A month ago I posed the question, “What will happen to you when you die?”

The responses I received were all over the theological map.  One thing most responses had in common was the absence of any talk about a judgment or punishment in the hereafter.


            Since none of us have been to the “other side” and the Hebrew, Christian and Muslim scriptures all include a fair amount of talk about God being a judge who punishes as well as being a healer and redeemer, my follow up question is, “From where do you get your intelligence, i.e. your information?”


            It’s an important question.  To make a foreign policy analogy, bad intelligence got us into Iraq.  We had spy satellites and bugged rooms and monitored phone calls and spies who were actually in Iraq feeding us tons of information, and we still got it wrong.  How are we supposed to get reliable intelligence about what happens on the other side when CNN has no reporters “on the ground” giving us the latest news in real time?


            I ask that question, because when I was a pastor I, of course, participated in a lot of funerals.  And, most of the time I would hear comments like “Jim had a hard life, but he’s at peace now” or “grandma is finally with her husband again.”  When I’d hear that kind of talk, I would always want to ask, “How do you know?”  What are the sources of your intelligence about the other side?  Where do you get your information from?”


It used to be that most folks would get their information about the other side from what I’ll call traditional religions.  Americans, however, have always tended to view life through the lens of individualism.  We like to sing “I did it my way” with Frank Sinatra.  Conservatives tell the government, “don’t tell me I can’t carry a gun” while liberals declare “don’t tell me what to believe.”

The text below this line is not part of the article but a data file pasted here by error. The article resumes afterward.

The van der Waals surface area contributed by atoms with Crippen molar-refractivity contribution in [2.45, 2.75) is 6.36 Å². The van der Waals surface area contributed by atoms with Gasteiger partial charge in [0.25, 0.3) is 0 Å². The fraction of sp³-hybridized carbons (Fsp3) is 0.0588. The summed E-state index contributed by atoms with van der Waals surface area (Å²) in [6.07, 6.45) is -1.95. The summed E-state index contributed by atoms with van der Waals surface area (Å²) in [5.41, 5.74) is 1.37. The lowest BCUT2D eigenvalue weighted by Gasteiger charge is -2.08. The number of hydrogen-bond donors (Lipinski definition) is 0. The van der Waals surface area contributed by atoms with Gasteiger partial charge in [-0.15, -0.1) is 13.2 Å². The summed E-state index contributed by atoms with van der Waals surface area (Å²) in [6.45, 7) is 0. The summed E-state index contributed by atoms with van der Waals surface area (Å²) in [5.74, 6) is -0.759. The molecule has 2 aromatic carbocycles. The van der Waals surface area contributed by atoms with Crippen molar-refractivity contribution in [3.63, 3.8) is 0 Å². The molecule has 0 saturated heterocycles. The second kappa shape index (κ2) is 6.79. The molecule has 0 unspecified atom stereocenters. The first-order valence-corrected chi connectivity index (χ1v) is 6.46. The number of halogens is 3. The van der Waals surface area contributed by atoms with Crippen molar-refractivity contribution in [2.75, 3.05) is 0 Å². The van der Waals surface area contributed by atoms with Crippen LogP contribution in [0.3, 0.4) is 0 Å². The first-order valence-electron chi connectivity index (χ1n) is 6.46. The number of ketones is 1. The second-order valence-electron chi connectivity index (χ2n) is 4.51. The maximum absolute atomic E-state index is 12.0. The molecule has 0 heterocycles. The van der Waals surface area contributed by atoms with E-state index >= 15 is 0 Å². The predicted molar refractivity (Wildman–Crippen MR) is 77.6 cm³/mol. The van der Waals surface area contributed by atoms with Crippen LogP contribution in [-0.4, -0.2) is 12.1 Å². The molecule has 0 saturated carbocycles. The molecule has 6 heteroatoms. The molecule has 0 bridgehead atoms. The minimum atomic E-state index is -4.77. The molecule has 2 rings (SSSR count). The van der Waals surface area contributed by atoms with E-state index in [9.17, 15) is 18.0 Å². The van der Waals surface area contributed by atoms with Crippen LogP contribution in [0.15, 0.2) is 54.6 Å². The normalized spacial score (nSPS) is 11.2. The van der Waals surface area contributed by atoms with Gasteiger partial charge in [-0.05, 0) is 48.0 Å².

Turns out that the red party and the blue party are two branches on the same tree, and the tree is rooted in a deep sense of what William Ernest Henley expressed in his poem Invictus:  “You are the master of your fate and the captain of your soul.”  In other words, I’m going to think for myself, and even when it comes to the nature of ultimate reality, I am the final authority regarding what I will believe.


The problem with that posture when it comes to what happens on the other side, of course, is that none of us have been there.  It’s like the definition of an opinion poll offered by one commentator.  In an opinion poll you ask a lot of people who don’t much about an issue what they think about it.


Now, when I state that none of us have been there, I have to acknowledge that there are a few folks out there who say they’ve had what are usually referred to as near death experiences, i.e. their hearts stopped beating—usually on the operating table—were more or less clinically dead for several minutes, and then came back to life.  Many report the same kind of thing.  They talk about light and a feeling of peacefulness.


Others don’t claim to have gone to the other side themselves but have received messages from loved ones who are already there.  Bonney Rega, a hospice chaplain and a Forest Park resident, records the stories of many people, including herself, who say they have been contacted by family members and friends after they died.  Her book is entitled Everyday Miracles, Tales of Life Beyond Life.


Likewise, Marti Matthews, in a oped in the Wednesday Journal reported having the same kinds of experiences which Rega writes about.  She has attended meetings of the International Association of Near Death Experiences in which she has heard stories about people who died sending back “intelligence” from the other side which says that after dying they were warmly met by a guide or family member, did a very fast life review, felt they were in a tunnel, were surrounded by love and felt pulled toward a greater loving light.


If you want to read a critique of communications from the dead and near death experiences, go the website SKEPTIC.  Personally, I confess that the religious jury I am a part of is still out on the credibility and accuracy of that kind of intelligence. 

Next week I’ll explain where I get my “intelligence” from and why I think it’s more trustworthy than any other source.